Quincy voters guide: Early voting, polling hours, candidate debates


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Sep 17, 2023

Quincy voters guide: Early voting, polling hours, candidate debates

QUINCY − Election season is upon us, and Quincy residents will have a number of choices to make at the polls this year. At the top of the ballot, incumbent and Quincy's longest-serving mayor, Thomas

QUINCY − Election season is upon us, and Quincy residents will have a number of choices to make at the polls this year.

At the top of the ballot, incumbent and Quincy's longest-serving mayor, Thomas Koch, is running for his seventh consecutive term. He'll be challenged by Councilor-at-Large and former Quincy School Committee member Anne Mahoney. She made unsuccessful bids to unseat Koch in 2011 and 2015.

The winner will serve a four-year term through 2027.

This year, three candidates will challenge sitting ward councilors. In Ward 2, attorney and life-long Ward 2 resident Richard Ash is running against incumbent Anthony Andronico, who was born and raised in Quincy and joined the council in January 2021.

Matthew Lyons is running against James Devine in Ward 4. Devine, the newest member of the council, was seated in early February after prevailing in a special election to fill the seat vacated by Brian Palmucci, who was named a District Court judge by then-Gov. Charlie Baker.

Ward 6 Councilor Bill Harris faces challenger Deborah Riley. Harris was appointed by the city council to the Ward 6 seat in 2016 after the death of the previous councilor, Brian McNamee. Riley, a local real estate agent, is making her first bid for public office.

There will be at least two new faces on the council next year.

Daniel Minton is running unopposed to replace retiring Ward 5 Councilor Chuck Phelan. Scott Campbell will take the councilor-at-large seat left by Mahoney, who cannot run for the council and the mayor's office simultaneously. City councilors serve two-year terms.

Incumbents Noel DiBona and Nina Liang are running unopposed for two of the three councilor-at-large seats. David McCarthy and Ian Cain are running unopposed for the Ward 1 and Ward 3 seats, respectively.

For the school committee, six candidates are vying for three open seats. Incumbents Frank Santoro, Paul Bregoli and Kathryn Hubley will be challenged by Liberty Schaaf, Vincent Tran and Courtney Perdios. Elected committee members serve four-year terms.

Quincy Access Television will host two debates for the mayoral race to be shown live on television and streamed live at www.qatv.org. The first, scheduled for Monday, Sept. 25, at 7 p.m., takes place inside Quincy Access Television studios and is closed to the public.

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In the first debate, to be moderated by "AM Quincy" host Joe Catalano, Koch and Mahoney will respond to a round of three questions submitted by Quincy residents. They will then ask each other a question before a second round of resident-submitted questions.

Residents can submit questions by visiting Quincy Access TV's website and following the prompts, or by mailing them to Mayoral Debate Questions, c/o Quincy Access Television, 88 Washington St., Quincy, MA 02169.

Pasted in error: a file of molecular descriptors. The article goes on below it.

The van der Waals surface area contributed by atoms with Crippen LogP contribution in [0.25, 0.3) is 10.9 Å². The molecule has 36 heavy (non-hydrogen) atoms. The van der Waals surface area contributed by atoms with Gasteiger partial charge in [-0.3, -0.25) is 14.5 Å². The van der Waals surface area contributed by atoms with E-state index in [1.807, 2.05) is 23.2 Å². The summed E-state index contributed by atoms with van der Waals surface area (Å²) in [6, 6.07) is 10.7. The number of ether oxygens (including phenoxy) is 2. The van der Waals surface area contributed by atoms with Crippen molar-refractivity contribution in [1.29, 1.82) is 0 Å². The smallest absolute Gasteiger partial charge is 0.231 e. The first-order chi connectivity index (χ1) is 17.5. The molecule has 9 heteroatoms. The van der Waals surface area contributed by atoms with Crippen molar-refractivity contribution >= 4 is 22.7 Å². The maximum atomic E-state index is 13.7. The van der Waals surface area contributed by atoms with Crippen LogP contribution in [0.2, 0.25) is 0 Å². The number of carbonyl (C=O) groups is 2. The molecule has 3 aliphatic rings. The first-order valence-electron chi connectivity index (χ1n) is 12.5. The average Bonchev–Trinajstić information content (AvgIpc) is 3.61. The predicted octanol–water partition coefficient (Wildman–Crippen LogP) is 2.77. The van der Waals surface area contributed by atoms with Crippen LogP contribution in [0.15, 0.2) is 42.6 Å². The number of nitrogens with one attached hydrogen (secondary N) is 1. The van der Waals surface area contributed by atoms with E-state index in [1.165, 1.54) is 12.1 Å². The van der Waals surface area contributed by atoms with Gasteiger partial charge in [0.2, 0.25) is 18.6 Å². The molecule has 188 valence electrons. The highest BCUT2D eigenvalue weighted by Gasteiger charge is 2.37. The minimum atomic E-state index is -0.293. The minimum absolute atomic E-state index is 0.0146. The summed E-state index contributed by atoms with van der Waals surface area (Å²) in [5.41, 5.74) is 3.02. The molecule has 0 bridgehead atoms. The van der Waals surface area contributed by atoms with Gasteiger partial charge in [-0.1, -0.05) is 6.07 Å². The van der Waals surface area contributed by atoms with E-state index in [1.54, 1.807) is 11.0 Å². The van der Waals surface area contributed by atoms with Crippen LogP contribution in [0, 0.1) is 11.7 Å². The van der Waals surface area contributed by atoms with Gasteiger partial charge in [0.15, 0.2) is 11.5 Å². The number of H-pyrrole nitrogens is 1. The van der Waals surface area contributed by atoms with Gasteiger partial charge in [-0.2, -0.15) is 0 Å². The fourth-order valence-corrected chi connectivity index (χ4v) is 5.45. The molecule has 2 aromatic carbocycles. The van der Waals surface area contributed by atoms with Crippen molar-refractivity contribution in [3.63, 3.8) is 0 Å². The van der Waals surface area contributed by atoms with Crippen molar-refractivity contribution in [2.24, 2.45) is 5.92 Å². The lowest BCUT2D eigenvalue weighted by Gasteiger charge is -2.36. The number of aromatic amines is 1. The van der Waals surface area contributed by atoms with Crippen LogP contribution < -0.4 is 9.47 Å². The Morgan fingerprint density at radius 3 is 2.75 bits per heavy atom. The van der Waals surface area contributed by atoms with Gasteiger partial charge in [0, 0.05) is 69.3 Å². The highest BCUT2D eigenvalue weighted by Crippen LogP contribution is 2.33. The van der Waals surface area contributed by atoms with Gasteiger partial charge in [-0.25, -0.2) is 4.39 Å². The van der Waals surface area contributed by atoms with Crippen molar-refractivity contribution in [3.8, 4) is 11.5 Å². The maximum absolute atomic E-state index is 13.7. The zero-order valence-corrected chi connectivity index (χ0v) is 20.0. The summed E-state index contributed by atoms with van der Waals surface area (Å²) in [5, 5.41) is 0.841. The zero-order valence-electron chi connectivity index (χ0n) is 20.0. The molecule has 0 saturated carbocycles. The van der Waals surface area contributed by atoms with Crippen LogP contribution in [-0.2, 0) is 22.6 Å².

A second debate is scheduled for Thursday, Oct. 12, at 7 p.m. at Quincy High School and will be open to the public.

A three-person panel representing Quincy Access TV (Joe Catalano), The Patriot Ledger (Peter Blandino) and The Quincy Sun (Scott Jackson) will ask one question each. As in the first debate, the candidates will then ask each other a question, followed by another round of questions from the panel.

"QATV has always tried to provide information for residents when it comes to Election Day," said Executive Director Jonathon Caliri. "We hope the debates will inform residents and give them a better idea of who they are going to be choosing for mayor."

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In addition to the two debates, Quincy Climate Action Network will host a candidates night Wednesday, Oct. 4, at 7 p.m. at the Church of the Presidents in Quincy Center. Free and open to the public, the event will feature Koch, Mahoney and city council candidates discussing environmental issues and climate change.

Topics will include building codes for net-zero construction, climate goals and action plans, protection of natural resources and transportation, according to a Quincy Climate Action Plan news release. The event will be made available for viewing by Quincy Access TV on Oct. 5.

Quincy voters will have until Saturday, Oct. 28, at 5 p.m. to register for this year's election, which will be held Tuesday, Nov. 7.

Early voting will begin Oct. 28 at 8:30 a.m. at city hall and continue through Friday, Nov. 3.

Voters have until Tuesday, Oct. 31, at 5 p.m. to apply for a mail-in ballot. Applications can be turned in to the election office at city hall, 1305 Hancock St., or submitted online.

The last day to apply for absentee ballots is Monday, Nov. 6, the day before the election. Instructions on how to fill out and submit the application can be found here.

Polls will be open between 7 a.m. and 8 p.m. across the city on Election Day, Tuesday, Nov. 7. A list of precincts and polling places can be found here.

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